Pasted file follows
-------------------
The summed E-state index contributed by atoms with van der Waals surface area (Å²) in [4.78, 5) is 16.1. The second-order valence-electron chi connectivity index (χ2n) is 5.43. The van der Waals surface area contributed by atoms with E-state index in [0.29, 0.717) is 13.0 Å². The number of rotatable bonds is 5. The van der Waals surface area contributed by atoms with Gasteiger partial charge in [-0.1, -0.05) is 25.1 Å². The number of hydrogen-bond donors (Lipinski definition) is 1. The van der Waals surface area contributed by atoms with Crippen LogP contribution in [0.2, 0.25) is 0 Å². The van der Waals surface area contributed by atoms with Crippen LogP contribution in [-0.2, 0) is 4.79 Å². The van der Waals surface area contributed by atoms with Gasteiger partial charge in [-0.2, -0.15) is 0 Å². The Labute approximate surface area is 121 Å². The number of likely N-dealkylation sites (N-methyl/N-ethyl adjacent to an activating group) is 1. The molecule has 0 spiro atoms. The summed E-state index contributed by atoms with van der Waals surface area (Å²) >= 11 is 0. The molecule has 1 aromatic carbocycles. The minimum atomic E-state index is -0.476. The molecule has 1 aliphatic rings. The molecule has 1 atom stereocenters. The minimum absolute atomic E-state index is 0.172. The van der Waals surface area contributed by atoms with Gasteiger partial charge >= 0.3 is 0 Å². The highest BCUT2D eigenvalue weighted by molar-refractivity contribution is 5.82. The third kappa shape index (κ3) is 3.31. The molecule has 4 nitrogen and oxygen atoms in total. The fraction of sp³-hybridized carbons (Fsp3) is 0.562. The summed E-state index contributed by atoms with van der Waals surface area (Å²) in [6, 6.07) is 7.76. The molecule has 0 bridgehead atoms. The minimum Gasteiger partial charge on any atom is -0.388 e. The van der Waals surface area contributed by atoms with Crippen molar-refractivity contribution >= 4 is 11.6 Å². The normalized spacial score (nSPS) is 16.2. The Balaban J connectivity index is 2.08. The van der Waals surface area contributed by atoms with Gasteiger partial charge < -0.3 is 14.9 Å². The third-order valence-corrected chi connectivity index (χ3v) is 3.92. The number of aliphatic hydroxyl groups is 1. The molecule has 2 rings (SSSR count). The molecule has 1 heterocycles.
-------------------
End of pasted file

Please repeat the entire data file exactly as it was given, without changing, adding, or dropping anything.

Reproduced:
The summed E-state index contributed by atoms with van der Waals surface area (Å²) in [4.78, 5) is 16.1. The second-order valence-electron chi connectivity index (χ2n) is 5.43. The van der Waals surface area contributed by atoms with E-state index in [0.29, 0.717) is 13.0 Å². The number of rotatable bonds is 5. The van der Waals surface area contributed by atoms with Gasteiger partial charge in [-0.1, -0.05) is 25.1 Å². The number of hydrogen-bond donors (Lipinski definition) is 1. The van der Waals surface area contributed by atoms with Crippen LogP contribution in [0.2, 0.25) is 0 Å². The van der Waals surface area contributed by atoms with Crippen LogP contribution in [-0.2, 0) is 4.79 Å². The van der Waals surface area contributed by atoms with Gasteiger partial charge in [-0.2, -0.15) is 0 Å². The Labute approximate surface area is 121 Å². The number of likely N-dealkylation sites (N-methyl/N-ethyl adjacent to an activating group) is 1. The molecule has 0 spiro atoms. The summed E-state index contributed by atoms with van der Waals surface area (Å²) >= 11 is 0. The molecule has 1 aromatic carbocycles. The minimum atomic E-state index is -0.476. The molecule has 1 aliphatic rings. The molecule has 1 atom stereocenters. The minimum absolute atomic E-state index is 0.172. The van der Waals surface area contributed by atoms with Gasteiger partial charge >= 0.3 is 0 Å². The highest BCUT2D eigenvalue weighted by molar-refractivity contribution is 5.82. The third kappa shape index (κ3) is 3.31. The molecule has 4 nitrogen and oxygen atoms in total. The fraction of sp³-hybridized carbons (Fsp3) is 0.562. The summed E-state index contributed by atoms with van der Waals surface area (Å²) in [6, 6.07) is 7.76. The molecule has 0 bridgehead atoms. The minimum Gasteiger partial charge on any atom is -0.388 e. The van der Waals surface area contributed by atoms with Crippen molar-refractivity contribution >= 4 is 11.6 Å². The normalized spacial score (nSPS) is 16.2. The Balaban J connectivity index is 2.08. The van der Waals surface area contributed by atoms with Gasteiger partial charge < -0.3 is 14.9 Å². The third-order valence-corrected chi connectivity index (χ3v) is 3.92. The number of aliphatic hydroxyl groups is 1. The molecule has 2 rings (SSSR count). The molecule has 1 heterocycles.